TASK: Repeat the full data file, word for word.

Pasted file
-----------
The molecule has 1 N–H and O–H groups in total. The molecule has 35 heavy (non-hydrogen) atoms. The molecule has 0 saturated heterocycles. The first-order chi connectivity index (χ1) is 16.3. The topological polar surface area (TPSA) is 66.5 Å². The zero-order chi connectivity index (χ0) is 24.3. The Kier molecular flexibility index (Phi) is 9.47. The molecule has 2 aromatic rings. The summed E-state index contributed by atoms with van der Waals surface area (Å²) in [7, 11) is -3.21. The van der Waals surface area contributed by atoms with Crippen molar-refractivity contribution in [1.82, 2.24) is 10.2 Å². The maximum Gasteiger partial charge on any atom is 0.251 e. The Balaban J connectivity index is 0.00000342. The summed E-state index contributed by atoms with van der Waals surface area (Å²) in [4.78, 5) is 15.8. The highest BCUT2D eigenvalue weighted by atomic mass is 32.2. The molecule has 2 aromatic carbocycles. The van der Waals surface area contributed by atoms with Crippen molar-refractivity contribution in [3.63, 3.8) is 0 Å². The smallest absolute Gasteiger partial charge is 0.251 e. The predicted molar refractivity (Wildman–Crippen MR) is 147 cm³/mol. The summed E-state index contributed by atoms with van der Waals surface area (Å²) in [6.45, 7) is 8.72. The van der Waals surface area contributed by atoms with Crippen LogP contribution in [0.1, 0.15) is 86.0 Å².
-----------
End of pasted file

The molecule has 1 N–H and O–H groups in total. The molecule has 35 heavy (non-hydrogen) atoms. The molecule has 0 saturated heterocycles. The first-order chi connectivity index (χ1) is 16.3. The topological polar surface area (TPSA) is 66.5 Å². The zero-order chi connectivity index (χ0) is 24.3. The Kier molecular flexibility index (Phi) is 9.47. The molecule has 2 aromatic rings. The summed E-state index contributed by atoms with van der Waals surface area (Å²) in [7, 11) is -3.21. The van der Waals surface area contributed by atoms with Crippen molar-refractivity contribution in [1.82, 2.24) is 10.2 Å². The maximum Gasteiger partial charge on any atom is 0.251 e. The Balaban J connectivity index is 0.00000342. The summed E-state index contributed by atoms with van der Waals surface area (Å²) in [4.78, 5) is 15.8. The highest BCUT2D eigenvalue weighted by atomic mass is 32.2. The molecule has 2 aromatic carbocycles. The van der Waals surface area contributed by atoms with Crippen molar-refractivity contribution in [3.63, 3.8) is 0 Å². The smallest absolute Gasteiger partial charge is 0.251 e. The predicted molar refractivity (Wildman–Crippen MR) is 147 cm³/mol. The summed E-state index contributed by atoms with van der Waals surface area (Å²) in [6.45, 7) is 8.72. The van der Waals surface area contributed by atoms with Crippen LogP contribution in [0.1, 0.15) is 86.0 Å².